‘Agami: It is the unflavoured one which belongs to Persia. It contains pure, dark paste of tobacco.

Jurak: it is an intermediate form of Muessel and Agami and is commonly used in India. The different flavours that are currently available include grapes, apple, watermelon, mint, etc.

Tobacco Threatens..!! Say No To Tobacco Now. How? Let Us Help. Click Here.

2. Hookah is Less Harmful than Cigarettes

As smoking hookah is nothing but smoking tobacco, it carries the same health risks as that of smoking cigarettes. In fact, hookah smoking can be more severe than tobacco. Here are a few interesting facts you need to be aware of:

-The charcoal used to heat up a hookah/shisha produces high levels of carbon monoxide which is poisonous as it impairs the blood flow to different organs of the body.

-Tobacco smoke and toxins produced by smoking a hookah/shisha increases the risk of developing lung, bladder and oral cancer[3].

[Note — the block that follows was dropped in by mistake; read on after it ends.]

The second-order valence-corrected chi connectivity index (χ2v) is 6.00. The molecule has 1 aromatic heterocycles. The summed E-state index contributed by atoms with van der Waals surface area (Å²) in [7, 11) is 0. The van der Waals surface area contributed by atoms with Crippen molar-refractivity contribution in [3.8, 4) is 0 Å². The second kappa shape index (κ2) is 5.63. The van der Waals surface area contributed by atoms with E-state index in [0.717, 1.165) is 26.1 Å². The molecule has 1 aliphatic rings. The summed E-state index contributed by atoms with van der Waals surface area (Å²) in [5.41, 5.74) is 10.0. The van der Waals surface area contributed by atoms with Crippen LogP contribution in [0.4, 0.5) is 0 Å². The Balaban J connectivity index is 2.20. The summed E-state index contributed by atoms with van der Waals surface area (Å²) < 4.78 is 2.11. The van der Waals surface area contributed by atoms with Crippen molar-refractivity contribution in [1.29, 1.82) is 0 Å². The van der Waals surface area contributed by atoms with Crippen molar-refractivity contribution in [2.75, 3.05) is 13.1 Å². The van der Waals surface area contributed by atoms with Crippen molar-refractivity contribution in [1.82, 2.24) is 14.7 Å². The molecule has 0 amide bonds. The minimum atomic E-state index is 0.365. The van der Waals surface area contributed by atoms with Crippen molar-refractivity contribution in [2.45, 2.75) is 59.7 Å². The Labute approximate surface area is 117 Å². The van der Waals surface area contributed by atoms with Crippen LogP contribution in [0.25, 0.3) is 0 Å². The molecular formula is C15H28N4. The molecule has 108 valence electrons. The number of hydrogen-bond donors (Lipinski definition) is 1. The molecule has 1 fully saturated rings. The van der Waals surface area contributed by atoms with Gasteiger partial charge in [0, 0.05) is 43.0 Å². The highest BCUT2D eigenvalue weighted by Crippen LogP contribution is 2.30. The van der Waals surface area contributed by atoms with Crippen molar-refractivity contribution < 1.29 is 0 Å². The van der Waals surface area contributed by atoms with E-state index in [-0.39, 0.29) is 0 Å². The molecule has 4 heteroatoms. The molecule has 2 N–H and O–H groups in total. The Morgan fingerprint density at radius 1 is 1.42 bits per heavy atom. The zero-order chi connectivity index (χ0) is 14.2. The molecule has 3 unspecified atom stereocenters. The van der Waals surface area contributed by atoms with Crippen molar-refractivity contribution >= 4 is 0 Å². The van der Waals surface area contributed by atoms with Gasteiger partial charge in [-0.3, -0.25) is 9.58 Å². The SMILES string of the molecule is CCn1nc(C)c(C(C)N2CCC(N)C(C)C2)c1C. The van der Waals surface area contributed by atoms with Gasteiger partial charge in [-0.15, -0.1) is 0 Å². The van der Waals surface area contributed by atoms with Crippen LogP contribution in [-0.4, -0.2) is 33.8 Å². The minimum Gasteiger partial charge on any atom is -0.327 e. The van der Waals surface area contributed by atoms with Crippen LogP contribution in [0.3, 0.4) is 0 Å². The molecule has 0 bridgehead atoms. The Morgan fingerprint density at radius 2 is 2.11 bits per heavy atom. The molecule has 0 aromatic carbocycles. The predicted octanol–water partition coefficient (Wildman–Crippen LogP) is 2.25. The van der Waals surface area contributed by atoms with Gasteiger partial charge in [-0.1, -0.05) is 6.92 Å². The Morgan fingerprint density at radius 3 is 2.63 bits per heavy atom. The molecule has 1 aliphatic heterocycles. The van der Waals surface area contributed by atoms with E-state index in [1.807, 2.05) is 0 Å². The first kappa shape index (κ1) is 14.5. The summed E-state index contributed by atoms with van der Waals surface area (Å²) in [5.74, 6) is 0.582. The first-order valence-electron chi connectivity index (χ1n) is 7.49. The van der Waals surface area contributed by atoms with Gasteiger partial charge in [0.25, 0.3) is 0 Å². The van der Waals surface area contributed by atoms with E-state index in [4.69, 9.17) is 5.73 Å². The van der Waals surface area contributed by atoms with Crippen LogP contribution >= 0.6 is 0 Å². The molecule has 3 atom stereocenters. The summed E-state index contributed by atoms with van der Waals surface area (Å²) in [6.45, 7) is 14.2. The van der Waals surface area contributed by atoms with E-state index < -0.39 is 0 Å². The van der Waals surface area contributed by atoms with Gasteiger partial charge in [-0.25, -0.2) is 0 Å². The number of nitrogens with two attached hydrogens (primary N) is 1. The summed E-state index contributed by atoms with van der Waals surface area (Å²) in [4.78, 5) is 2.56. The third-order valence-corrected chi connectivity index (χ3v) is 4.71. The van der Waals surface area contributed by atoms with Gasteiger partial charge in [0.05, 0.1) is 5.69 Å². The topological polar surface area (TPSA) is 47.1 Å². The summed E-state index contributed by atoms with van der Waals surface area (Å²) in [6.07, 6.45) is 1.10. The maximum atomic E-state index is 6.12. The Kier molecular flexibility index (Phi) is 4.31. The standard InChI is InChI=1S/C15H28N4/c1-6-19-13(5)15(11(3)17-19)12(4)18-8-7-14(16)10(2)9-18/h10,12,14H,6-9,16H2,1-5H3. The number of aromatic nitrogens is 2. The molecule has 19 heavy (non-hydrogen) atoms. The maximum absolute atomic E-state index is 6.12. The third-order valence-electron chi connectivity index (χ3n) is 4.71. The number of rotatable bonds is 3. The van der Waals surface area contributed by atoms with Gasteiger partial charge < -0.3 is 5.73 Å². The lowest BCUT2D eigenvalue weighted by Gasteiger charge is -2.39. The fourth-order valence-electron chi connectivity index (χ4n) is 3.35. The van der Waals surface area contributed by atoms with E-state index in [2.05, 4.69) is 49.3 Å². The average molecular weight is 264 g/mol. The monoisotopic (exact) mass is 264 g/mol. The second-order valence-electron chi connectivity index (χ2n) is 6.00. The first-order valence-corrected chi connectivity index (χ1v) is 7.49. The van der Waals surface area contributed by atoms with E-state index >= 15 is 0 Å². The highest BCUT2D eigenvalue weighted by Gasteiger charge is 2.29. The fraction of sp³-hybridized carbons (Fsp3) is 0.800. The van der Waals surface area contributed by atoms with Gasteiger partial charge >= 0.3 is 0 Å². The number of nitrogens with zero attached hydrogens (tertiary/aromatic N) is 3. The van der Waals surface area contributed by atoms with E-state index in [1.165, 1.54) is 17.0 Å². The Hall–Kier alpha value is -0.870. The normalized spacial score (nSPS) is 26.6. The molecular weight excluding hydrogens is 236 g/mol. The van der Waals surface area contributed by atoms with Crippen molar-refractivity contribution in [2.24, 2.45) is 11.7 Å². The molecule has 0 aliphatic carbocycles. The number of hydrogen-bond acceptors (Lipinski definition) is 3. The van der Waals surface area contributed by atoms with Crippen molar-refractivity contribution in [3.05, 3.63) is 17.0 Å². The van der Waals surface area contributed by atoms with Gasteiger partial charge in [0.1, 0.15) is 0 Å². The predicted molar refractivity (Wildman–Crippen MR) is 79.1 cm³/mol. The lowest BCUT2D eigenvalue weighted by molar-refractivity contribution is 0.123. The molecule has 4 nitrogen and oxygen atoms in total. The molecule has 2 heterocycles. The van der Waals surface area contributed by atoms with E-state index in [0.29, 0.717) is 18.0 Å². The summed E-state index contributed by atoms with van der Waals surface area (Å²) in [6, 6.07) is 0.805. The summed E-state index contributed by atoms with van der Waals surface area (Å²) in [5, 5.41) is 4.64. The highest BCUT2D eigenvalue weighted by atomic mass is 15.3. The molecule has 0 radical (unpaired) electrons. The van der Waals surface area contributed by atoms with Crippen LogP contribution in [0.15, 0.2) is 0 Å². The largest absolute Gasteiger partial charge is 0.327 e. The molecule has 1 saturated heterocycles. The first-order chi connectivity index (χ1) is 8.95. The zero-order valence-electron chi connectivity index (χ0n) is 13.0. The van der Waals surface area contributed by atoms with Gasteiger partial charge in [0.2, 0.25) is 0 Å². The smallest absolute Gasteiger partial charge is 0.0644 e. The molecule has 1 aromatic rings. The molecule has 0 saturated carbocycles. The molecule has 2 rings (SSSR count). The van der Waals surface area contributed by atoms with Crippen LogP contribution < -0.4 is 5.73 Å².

-Even though the smoke passes through water, it still contains high levels of toxic compounds such as metals, carbon monoxide, and other cancer-causing chemicals[3].

-The amount of smoke inhaled from a hookah session can be as high as 90,000ml, which is more than 100 times as compared to cigarette smoking. The amount of smoke inhaled from smoking a single cigarette is around 500 ml[4].

3. Second-hand Smoke From Hookah Is Not Dangerous

Just like second-hand smoke from cigarettes is harmful to health, secondhand smoke from a hookah is also dangerous. This is because of large amounts of smoke produced by smoking hookahs. A typical session of shisha smoking lasts for around 20 to 80 minutes which is much higher than cigarette smoking which typically takes about 5 to 8 minutes. During this time, shisha smokers can take up to 200 puffs but in contrast, cigarette smokers take around 8-12 puffs. This clearly indicates the possibility of higher levels of second-hand smoke with shisha smoking as compared to cigarette smoking[1].